The East Side for decades has been plagued by crime, and the intersection of Nassau and Line streets long has been associated with drug traffic and deadly shootings. Two homeless shelters are within blocks, and some of that criminal activity is being perpetrated not by East Side residents but by the outsiders coming into the neighborhood, said Arthur Maybank, secretary of the East Side Community Development Corp.

"There's a lot of good people in the neighborhood," he said. "We get stuck with a dead body, and a bad name."

Crisis Ministries homeless shelter estimates that as many as 3,000 homeless people live in downtown Charleston. Tim LaRoche is one of them.

LaRoche eats out of trash cans, spends his nights in an abandoned building and then, like many other homeless during the day, treats Marion Square and the public library like his living room.

Sometimes he likes to sit on a park bench, kick off his shoes and take a nap, which he says is not unlike the dozens of college students and tourists who lay out on the crisp green grass. The 33-year-old former carpenter doesn't understand why local police single him out by telling him to move on. "It's a public park," he said.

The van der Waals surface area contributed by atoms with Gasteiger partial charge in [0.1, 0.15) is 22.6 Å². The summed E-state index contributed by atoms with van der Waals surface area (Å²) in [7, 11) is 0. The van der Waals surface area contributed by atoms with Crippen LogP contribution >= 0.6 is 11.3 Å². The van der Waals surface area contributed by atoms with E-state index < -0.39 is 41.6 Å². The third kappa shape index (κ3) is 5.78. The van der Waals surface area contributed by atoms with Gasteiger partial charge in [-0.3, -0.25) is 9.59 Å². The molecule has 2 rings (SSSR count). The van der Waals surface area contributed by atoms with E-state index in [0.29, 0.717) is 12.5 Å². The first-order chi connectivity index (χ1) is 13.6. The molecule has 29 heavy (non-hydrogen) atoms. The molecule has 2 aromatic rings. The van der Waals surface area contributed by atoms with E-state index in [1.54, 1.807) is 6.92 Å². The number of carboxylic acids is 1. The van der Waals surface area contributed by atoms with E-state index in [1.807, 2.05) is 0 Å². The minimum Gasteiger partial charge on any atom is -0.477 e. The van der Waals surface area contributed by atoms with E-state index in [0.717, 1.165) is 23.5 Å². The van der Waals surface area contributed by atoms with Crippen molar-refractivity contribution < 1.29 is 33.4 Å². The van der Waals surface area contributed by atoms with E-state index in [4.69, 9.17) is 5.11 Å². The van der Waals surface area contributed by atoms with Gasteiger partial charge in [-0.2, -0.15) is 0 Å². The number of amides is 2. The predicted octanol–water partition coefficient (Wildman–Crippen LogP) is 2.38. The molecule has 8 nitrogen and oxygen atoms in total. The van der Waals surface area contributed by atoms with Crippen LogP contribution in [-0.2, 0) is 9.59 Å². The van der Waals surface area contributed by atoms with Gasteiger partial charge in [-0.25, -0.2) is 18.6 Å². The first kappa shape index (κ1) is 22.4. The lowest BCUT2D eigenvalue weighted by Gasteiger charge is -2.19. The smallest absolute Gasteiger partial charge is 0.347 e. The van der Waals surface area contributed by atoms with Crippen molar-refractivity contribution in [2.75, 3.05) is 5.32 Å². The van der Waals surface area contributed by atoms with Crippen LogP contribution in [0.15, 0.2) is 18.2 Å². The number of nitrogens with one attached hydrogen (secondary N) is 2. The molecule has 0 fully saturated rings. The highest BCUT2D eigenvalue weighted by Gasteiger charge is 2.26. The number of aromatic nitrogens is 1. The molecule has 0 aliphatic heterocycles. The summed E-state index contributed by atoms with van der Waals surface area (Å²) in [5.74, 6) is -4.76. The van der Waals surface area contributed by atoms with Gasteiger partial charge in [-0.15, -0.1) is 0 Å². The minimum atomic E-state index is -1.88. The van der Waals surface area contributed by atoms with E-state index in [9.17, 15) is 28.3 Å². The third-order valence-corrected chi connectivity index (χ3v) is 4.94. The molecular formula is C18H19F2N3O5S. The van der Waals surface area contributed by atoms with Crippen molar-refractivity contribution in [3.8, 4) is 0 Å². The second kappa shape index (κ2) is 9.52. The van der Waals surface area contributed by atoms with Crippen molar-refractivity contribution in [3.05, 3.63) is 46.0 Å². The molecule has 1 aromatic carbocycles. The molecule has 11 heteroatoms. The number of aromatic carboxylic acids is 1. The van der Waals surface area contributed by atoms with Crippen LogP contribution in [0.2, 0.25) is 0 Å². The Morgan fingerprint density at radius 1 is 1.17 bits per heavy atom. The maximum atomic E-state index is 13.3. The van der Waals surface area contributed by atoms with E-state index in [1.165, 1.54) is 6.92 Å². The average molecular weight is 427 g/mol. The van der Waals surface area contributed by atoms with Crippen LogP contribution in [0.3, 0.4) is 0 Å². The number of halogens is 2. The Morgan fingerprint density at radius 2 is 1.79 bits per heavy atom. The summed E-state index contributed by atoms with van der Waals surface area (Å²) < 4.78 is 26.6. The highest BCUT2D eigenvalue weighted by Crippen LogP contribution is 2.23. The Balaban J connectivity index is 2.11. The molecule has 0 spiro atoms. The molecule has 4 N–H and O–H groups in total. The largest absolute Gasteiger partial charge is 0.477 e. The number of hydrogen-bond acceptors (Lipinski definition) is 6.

LaRoche and others said they spend the day at the park and other tourists areas because there's few opportunities for them and because they consider it safer than surrounding neighborhoods.

"Ain't nobody trying to rob you out here," said James Jamison, a former truck driver who's been on the streets since April.

While some people would prefer to see less of the homeless, local leaders said rising unemployment numbers and home foreclosures, together with limited government resources, likely will add to the estimated 5,000 tri-county residents a year who find themselves on the street.